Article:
Tuesday, May 22, 2007

Ghost

Interestingly enough, I posted a question to a paranormal/reincarnation group on Google and found that a gentleman answering my question has posted it all over. Interesting.

I had not intended for this blog to get very paranormal, metaphysical, or New Age, but alas, it seems like a avalanche descending.

I used to say I was a clinical hypnotist, but what a confining category it seems to be. I have always been fairly open-minded and discovered a joy in working with those who have the more unusual issues. These seems to include a variety of others wanting to enhance psychic ability, see ghosts, to control one's ability to be a medium, understand the meaning of life, and of course re-experience past lives. I do admit these people are probably most fascinating to me where as the classic smokers and weight loss clients are those of whom I empathize.

A while ago, I went to a local NGH meeting and the leader of this particular group was very much against doing anything but clinical hypnosis, arguing (against whom I was never sure - himself maybe?) that anything else defames the noble profession. I see his point though it seems driven out of fear or an urge to control. Hypnosis has a lot to come up against. This person is also against stage hypnosis shows, but as a wise hypnotist once told me:


We need hypnosis shows because it provides an opportunity for the public to try it, be seduced by its magic, and eventually be less afraid of it and actually utilize it as a tool in making life better.


So, I'm fairly sure, at least in my own practice, that just providing clinical hypnosis services is limiting and perhaps close minded. Rather, it's all about how one presents one self and hypnosis. If it is done in a way that is respectful to profession, self and client, well then maybe one can really accomplish something, including pushing the boundaries of mind.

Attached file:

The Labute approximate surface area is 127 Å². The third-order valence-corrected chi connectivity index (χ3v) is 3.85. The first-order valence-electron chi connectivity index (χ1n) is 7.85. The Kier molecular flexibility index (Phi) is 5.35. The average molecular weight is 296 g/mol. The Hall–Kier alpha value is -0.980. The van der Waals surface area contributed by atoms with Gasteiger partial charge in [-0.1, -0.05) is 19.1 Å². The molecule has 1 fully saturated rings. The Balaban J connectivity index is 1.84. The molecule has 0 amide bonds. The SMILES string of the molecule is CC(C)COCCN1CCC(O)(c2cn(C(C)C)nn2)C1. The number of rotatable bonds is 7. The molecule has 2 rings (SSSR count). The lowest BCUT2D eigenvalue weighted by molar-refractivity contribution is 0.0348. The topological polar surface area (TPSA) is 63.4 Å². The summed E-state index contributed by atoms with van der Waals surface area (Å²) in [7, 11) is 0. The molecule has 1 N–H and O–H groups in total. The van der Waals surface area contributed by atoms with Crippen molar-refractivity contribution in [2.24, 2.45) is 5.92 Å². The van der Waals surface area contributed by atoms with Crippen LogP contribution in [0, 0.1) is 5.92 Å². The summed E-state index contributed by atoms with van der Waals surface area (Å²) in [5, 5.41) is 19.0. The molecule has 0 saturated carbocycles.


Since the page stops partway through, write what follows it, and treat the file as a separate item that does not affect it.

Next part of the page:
4 comments:

Paul said...

I believe that stage hypnosis has a place in all this; to flat out discount it and try to ignore it only serves to do hypnosis in and of itself a disservice.

My opinion is and always will be that hypnosis is more than likely the single most powerful tool we'll ever have access to when it comes to helping people, but if they're so scared of it, so wrapped up in the myths about it that TV shows, movies, comics, etc keep shoving down the collective public's throat, it'll never get out of "the dark ages" which I still consider us to be in.

Erickson took it farther than any other single individual in history by basically showing "it's not about a watch, it's not about a candle, it's not authoritarian" and pretty much proving hypnosis isn't and wasn't what it was believed to be - and for that I myself will be forever grateful for every contribution he ever made.

Anyone that "holds the line" and only practices by the book is only doing themselve's an injustice since as we all know the sky's the limit, but in this case it's the imagination's the limit. Have fun with it, enjoy it, teach people it's not what they've read or seen it's supposed to be, and roll with it.